Gardening Magazine

The Lost Spring

By Gardenamateur

"We're going to miss out on spring this year," Pam said this morning, and she's mostly right, as we'll be travelling while many things will be bursting into leaf and bloom, and we won't be back until after they have finished. And so this afternoon I did a quick lap of our small garden to look for signs of spring, and I found plenty. On with the show.
The lost springOnly one-third of the way to full bloom, and already the Scadoxus are stealing the show again. The wonderful thing about this year's blooming is that it's earlier than in the two previous years. I was sure we were going to miss out on seeing anything from them, and what do you know! They must be mind-readers and took pity on us.

The lost springThis is the first time all three bulbs have bloomed, and the good news is that the oldest bulb is sending out a little 'pup' of a new bulb forming at its feet. Who knows, in 10 years we'll have a clump!
The lost springVery pleasing to see the first leaf burst out from the Turkish Brown fig which we planted in late autumn, when it was just a bare stick.
The lost springI've seen our pinky-white orchids bloom in late September every year for the last 20 years here, and so I can imagine how lovely they will be very easily.
The lost springOur rosemary bush is just starting to flower now, and it was a beautifully fragrant place to be when I brushed against its leaves to take this snap.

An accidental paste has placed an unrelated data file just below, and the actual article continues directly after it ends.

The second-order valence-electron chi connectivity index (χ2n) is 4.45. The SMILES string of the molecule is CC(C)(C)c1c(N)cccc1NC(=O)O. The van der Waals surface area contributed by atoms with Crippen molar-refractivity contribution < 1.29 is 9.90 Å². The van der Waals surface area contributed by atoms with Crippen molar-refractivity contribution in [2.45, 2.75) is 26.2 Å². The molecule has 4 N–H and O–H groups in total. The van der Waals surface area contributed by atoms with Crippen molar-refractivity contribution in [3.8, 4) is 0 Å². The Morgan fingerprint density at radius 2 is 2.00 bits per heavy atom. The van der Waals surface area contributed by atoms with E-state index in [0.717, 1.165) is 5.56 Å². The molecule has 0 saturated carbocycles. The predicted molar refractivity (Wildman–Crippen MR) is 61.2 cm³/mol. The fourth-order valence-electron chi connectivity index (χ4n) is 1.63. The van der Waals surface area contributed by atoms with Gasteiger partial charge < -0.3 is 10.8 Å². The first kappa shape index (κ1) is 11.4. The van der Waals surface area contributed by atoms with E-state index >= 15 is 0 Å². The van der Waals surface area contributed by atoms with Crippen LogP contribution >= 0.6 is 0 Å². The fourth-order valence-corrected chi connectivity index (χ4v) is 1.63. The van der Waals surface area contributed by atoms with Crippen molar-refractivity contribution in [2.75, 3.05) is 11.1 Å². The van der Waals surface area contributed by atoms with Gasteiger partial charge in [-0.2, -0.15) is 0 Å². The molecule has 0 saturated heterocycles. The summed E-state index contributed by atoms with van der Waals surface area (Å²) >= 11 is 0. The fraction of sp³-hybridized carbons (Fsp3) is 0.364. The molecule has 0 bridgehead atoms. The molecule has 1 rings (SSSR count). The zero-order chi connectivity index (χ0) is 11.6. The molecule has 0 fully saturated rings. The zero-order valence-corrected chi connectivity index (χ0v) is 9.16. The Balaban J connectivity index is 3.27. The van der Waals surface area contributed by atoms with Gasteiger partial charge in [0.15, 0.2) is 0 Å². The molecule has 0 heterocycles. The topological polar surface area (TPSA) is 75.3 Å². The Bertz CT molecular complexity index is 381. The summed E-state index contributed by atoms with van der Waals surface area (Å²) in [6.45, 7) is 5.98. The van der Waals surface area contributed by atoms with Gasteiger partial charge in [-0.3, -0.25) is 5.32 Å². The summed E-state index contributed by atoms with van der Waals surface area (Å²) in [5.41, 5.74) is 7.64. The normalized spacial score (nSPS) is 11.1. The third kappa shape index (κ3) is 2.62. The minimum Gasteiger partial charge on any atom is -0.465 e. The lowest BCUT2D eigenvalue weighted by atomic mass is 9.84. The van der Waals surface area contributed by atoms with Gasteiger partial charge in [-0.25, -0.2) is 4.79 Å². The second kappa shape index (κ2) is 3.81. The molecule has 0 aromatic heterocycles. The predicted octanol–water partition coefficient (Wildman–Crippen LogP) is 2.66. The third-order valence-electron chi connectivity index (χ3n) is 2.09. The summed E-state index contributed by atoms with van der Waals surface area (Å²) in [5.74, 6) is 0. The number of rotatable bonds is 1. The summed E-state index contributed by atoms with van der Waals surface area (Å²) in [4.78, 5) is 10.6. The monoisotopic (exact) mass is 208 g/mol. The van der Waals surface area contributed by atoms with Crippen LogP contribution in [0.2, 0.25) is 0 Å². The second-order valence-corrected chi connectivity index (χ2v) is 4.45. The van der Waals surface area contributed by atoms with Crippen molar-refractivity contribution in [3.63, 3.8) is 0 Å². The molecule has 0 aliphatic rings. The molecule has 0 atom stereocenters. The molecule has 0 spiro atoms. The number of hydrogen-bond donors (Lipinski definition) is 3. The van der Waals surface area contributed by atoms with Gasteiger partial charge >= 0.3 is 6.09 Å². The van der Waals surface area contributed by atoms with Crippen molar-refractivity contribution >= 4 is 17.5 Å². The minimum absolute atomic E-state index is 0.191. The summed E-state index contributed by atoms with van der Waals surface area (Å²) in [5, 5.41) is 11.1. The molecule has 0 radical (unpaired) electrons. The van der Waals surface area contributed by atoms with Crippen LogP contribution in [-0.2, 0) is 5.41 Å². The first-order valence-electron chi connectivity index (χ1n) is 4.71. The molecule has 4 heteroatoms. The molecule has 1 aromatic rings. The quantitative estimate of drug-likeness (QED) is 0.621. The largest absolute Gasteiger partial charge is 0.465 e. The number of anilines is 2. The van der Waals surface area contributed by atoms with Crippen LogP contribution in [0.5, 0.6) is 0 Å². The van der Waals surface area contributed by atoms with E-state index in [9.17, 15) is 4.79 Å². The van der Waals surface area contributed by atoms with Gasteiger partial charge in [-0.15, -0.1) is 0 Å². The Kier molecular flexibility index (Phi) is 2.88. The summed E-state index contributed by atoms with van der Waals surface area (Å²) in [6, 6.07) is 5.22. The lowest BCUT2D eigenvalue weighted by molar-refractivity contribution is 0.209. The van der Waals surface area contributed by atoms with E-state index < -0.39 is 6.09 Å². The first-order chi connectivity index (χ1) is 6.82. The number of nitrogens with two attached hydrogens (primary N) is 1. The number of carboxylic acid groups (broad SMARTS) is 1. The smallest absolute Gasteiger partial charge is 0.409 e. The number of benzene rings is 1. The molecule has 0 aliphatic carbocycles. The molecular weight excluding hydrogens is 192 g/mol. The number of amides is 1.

The lost springThese buds belong to our NSW Christmas Bush, and it will be touch and go whether it will still be in flower when we return in early November.
The lost springThe angel wing begonias always get a bit sad and tatty looking over winter, but they've turned the corner of the season now. I fed them a week or two ago and every pair of leafy 'angel wings' is opening to to make space for a rose-pink tipped baby new leaf to emerge.
The lost springEvery year the flowering weeds like this heartsease (viola) reappear without any encouragement from me.
The lost springAnother flowering weed, the primulas have been in this garden ever since we moved here two decades ago. In our first year we foolishly asked the garden centre for something that flowered in shade, and so we brought home primulas and impatiens. I have eradicated the impatiens, but the primulas always come back.
The lost springAt least these darker coloured primulas offer a bit of a variation on that pastel pink.
The lost springI shouldn't complain about the primulas, it's not as if they're giving the parsnips a hard time. By the time we get back the parsnips should be OK to harvest.
The lost springAnd speaking of harvesting, I really should harvest all the cumquats and turn them into marmalade, but I have so many other things to do right now before we leave, and marmalade-making doesn't make it into the top 100!

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